By Tom Murphy
By Tom Murphy
By A.H. Goldstein
By Kiernan Maletsky
By Noah Hubbell
By Kiernan Maletsky
By Tom Murphy
By Noah Hubbell
The topic of the June 13, 1996, edition of this column was a change in the membership of 16 Horsepower, a terrific Denver band whose major-label debut--the A&M release Sackcloth 'n' Ashes--had hit stores just a few months earlier. Keven Soll, who'd been playing bass with cohorts David Eugene Edwards and Jean-yves Tola for the three years or so that the combo had been in existence, was relieved of his duties for what Edwards and Tola described as musical reasons. His replacement was Rob Redick, who'd served as a guitar tech on a couple of the act's previous tours. Edwards and Tola both spoke glowingly of Redick's prowess but resisted declaring him a permanent part of the group. Instead, they said that they would evaluate the situation following their next series of live performances.
It's clear that they were wise to take the cautious approach. Redick is now officially out of 16 Horsepower. "It was kind of a mutual unhappiness," notes Tola, just returned from a holiday in California. "When we took him in, it was for a trial, and it just didn't work out the way he wanted or the way we wanted. There were no hard feelings--nothing bad. It was just a difference of opinion. It's very difficult, you know, to find musicians who can really evolve into a band and feel comfortable. We realize that it's hard for somebody from the outside in that situation, and it's hard for us to get used to somebody new, too. But with us getting ready to make our second album, it seemed like a good time to try and get a lineup that's more definite."
So who's in? Two new players--Pascal Humbert, who played with fellow Frenchman Tola in Passion Fodder, an outfit that predated their association with Edwards; and Jeffrey-Paul, longtime leader of the Denver Gentlemen. (Those of you accustomed to seeing Jeffrey-Paul's surname in print will have to get used to its absence; he asked that it be omitted from this article because "it seems weird that whenever I read about 16 Horsepower, everybody has three names.") Humbert has actually been part of the unit for a while: "We did a tour with Grant Lee Buffalo with him, and it was great," says Tola. "He liked it and we liked it." As for Jeffrey-Paul, he was taken aboard at his own request. "I asked David if I could join," he reveals. "I was shocked that it even occurred to me to ask, but when I did, everybody said, 'This makes sense.' And looking back on it, I guess there have been some premonitions of this happening."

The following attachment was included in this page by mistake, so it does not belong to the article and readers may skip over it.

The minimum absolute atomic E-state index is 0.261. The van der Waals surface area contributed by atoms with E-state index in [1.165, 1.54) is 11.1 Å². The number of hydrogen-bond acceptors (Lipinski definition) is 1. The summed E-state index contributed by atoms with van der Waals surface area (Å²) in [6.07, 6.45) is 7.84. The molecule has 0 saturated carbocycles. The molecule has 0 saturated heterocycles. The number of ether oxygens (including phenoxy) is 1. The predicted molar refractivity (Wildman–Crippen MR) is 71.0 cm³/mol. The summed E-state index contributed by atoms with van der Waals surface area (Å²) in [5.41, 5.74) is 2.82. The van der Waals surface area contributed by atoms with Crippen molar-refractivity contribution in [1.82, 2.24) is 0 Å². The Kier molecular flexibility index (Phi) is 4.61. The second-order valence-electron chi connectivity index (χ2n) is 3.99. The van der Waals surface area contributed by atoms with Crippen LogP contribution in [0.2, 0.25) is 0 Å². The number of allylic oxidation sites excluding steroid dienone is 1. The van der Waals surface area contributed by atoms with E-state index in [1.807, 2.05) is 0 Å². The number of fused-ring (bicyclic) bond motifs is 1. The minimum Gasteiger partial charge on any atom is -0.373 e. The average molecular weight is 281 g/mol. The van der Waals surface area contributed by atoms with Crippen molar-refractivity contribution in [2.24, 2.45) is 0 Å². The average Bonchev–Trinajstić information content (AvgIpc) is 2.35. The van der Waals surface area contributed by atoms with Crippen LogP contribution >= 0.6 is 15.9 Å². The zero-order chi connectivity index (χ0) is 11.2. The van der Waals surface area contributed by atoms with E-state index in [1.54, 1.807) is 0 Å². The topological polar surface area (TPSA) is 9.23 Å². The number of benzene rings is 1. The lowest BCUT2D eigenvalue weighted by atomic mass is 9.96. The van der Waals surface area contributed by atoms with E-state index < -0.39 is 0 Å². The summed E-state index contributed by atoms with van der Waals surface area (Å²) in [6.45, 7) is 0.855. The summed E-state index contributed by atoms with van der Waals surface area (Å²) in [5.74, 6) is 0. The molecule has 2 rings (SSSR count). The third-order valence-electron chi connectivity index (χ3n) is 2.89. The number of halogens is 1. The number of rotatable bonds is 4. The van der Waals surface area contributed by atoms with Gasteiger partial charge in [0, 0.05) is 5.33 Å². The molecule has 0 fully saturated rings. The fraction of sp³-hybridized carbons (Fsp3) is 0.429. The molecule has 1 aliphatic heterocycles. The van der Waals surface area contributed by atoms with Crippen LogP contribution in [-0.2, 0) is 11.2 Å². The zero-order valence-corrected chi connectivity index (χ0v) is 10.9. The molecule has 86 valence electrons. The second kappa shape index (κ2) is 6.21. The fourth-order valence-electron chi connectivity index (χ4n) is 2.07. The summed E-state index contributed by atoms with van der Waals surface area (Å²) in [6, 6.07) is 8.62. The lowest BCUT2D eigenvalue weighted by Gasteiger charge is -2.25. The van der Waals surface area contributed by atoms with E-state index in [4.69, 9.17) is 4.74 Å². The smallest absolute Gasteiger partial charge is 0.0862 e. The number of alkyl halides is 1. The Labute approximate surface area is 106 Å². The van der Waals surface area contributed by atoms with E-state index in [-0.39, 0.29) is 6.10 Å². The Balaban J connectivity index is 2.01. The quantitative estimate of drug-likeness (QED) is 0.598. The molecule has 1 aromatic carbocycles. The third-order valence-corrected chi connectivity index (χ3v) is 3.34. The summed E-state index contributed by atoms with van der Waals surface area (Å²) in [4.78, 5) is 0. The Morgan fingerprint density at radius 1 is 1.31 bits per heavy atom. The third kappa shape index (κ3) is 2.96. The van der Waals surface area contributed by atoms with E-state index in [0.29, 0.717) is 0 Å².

Indeed, Jeffrey-Paul and Edwards are pals of long standing. "We've known each other since we both lived with our parents," Jeffrey-Paul says. "My first band, back in '84 or '85, was called Pavilion Steps, and David was in it. And then, in maybe '88 or so, we both decided to put down our electric guitars at the same time. That was the beginning of the Denver Gentlemen. At first, it was just him and me."
A year or so later, Jeffrey-Paul, his brother Bradley and Edwards relocated to Los Angeles. There, they met up with Tola (who, like Edwards, made ends meet by building movie and video sets) and Humbert. Jeffrey-Paul subsequently returned to Denver, where he put together several new combinations of Gentlemen; Slim Cessna was among the band's graduates. More recently, the group consisted of Jeffrey-Paul, Mark McCoin, Valerie Terry and David Willey, whose solo album Songs for the Hamster Theatre earned deserved recognition from Westword as one of the ten best CDs released in Colorado last year ("Get Local," January 2). These instrumentalists combined to make some of the most stirring and original sounds ever heard in these parts--an accomplishment of which Jeffrey-Paul is deservedly proud. "It's true that I didn't have any success finding someone to finance us," he says, "but I reached a real happiness with the band. The songs were coming easily, and I felt like I'd come to peace with what the band had been, and what it would be."